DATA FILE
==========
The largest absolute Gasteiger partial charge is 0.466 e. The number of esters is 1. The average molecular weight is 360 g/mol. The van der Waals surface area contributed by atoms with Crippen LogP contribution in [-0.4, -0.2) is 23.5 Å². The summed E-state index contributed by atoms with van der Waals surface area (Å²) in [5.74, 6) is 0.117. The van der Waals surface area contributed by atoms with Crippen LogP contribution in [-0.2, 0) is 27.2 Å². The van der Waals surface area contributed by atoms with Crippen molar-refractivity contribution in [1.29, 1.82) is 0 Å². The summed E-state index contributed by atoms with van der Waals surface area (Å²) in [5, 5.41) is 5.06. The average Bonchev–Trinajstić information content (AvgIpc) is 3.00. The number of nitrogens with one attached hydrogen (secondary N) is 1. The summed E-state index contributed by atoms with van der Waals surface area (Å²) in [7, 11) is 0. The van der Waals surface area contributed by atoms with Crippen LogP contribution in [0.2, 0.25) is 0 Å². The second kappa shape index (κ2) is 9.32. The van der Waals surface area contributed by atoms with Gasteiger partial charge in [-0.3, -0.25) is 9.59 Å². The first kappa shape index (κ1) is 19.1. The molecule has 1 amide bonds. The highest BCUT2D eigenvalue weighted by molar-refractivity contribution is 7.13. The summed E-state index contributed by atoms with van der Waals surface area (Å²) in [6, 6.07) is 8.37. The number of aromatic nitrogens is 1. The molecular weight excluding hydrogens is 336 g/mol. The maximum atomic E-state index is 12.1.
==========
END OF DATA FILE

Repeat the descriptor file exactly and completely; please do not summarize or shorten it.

The largest absolute Gasteiger partial charge is 0.466 e. The number of esters is 1. The average molecular weight is 360 g/mol. The van der Waals surface area contributed by atoms with Crippen LogP contribution in [-0.4, -0.2) is 23.5 Å². The summed E-state index contributed by atoms with van der Waals surface area (Å²) in [5.74, 6) is 0.117. The van der Waals surface area contributed by atoms with Crippen LogP contribution in [-0.2, 0) is 27.2 Å². The van der Waals surface area contributed by atoms with Crippen molar-refractivity contribution in [1.29, 1.82) is 0 Å². The summed E-state index contributed by atoms with van der Waals surface area (Å²) in [5, 5.41) is 5.06. The average Bonchev–Trinajstić information content (AvgIpc) is 3.00. The number of nitrogens with one attached hydrogen (secondary N) is 1. The summed E-state index contributed by atoms with van der Waals surface area (Å²) in [7, 11) is 0. The van der Waals surface area contributed by atoms with Crippen LogP contribution in [0.2, 0.25) is 0 Å². The second kappa shape index (κ2) is 9.32. The van der Waals surface area contributed by atoms with Gasteiger partial charge in [-0.3, -0.25) is 9.59 Å². The first kappa shape index (κ1) is 19.1. The molecule has 1 amide bonds. The highest BCUT2D eigenvalue weighted by molar-refractivity contribution is 7.13. The summed E-state index contributed by atoms with van der Waals surface area (Å²) in [6, 6.07) is 8.37. The number of aromatic nitrogens is 1. The molecular weight excluding hydrogens is 336 g/mol. The maximum atomic E-state index is 12.1.